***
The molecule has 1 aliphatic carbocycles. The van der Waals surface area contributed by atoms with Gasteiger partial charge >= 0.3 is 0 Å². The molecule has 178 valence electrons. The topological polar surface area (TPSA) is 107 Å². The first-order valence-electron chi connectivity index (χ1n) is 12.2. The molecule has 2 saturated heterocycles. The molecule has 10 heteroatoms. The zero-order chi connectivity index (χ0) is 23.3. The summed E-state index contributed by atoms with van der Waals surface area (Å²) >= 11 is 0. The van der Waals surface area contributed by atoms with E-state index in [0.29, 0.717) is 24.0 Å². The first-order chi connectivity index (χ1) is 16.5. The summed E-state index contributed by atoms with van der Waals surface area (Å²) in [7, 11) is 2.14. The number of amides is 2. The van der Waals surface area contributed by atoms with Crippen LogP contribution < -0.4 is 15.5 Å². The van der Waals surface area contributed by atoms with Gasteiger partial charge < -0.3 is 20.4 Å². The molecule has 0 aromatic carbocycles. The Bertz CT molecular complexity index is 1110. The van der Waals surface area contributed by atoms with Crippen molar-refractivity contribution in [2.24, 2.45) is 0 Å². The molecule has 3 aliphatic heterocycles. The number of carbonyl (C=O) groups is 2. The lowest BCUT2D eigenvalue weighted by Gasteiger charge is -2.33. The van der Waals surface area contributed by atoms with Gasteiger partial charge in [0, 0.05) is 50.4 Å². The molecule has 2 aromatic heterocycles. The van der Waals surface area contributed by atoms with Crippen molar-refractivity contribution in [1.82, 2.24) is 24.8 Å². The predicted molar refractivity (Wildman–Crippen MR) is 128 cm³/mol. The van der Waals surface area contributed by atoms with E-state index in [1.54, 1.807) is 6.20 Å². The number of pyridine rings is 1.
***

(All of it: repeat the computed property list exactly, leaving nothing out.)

The molecule has 1 aliphatic carbocycles. The van der Waals surface area contributed by atoms with Gasteiger partial charge >= 0.3 is 0 Å². The molecule has 178 valence electrons. The topological polar surface area (TPSA) is 107 Å². The first-order valence-electron chi connectivity index (χ1n) is 12.2. The molecule has 2 saturated heterocycles. The molecule has 10 heteroatoms. The zero-order chi connectivity index (χ0) is 23.3. The summed E-state index contributed by atoms with van der Waals surface area (Å²) >= 11 is 0. The van der Waals surface area contributed by atoms with E-state index in [0.29, 0.717) is 24.0 Å². The first-order chi connectivity index (χ1) is 16.5. The summed E-state index contributed by atoms with van der Waals surface area (Å²) in [7, 11) is 2.14. The number of amides is 2. The van der Waals surface area contributed by atoms with Crippen LogP contribution < -0.4 is 15.5 Å². The van der Waals surface area contributed by atoms with Gasteiger partial charge < -0.3 is 20.4 Å². The molecule has 0 aromatic carbocycles. The Bertz CT molecular complexity index is 1110. The van der Waals surface area contributed by atoms with Crippen molar-refractivity contribution in [2.24, 2.45) is 0 Å². The molecule has 3 aliphatic heterocycles. The number of carbonyl (C=O) groups is 2. The lowest BCUT2D eigenvalue weighted by Gasteiger charge is -2.33. The van der Waals surface area contributed by atoms with Gasteiger partial charge in [0, 0.05) is 50.4 Å². The molecule has 2 aromatic heterocycles. The van der Waals surface area contributed by atoms with Crippen molar-refractivity contribution in [1.82, 2.24) is 24.8 Å². The predicted molar refractivity (Wildman–Crippen MR) is 128 cm³/mol. The van der Waals surface area contributed by atoms with E-state index in [1.54, 1.807) is 6.20 Å². The number of pyridine rings is 1.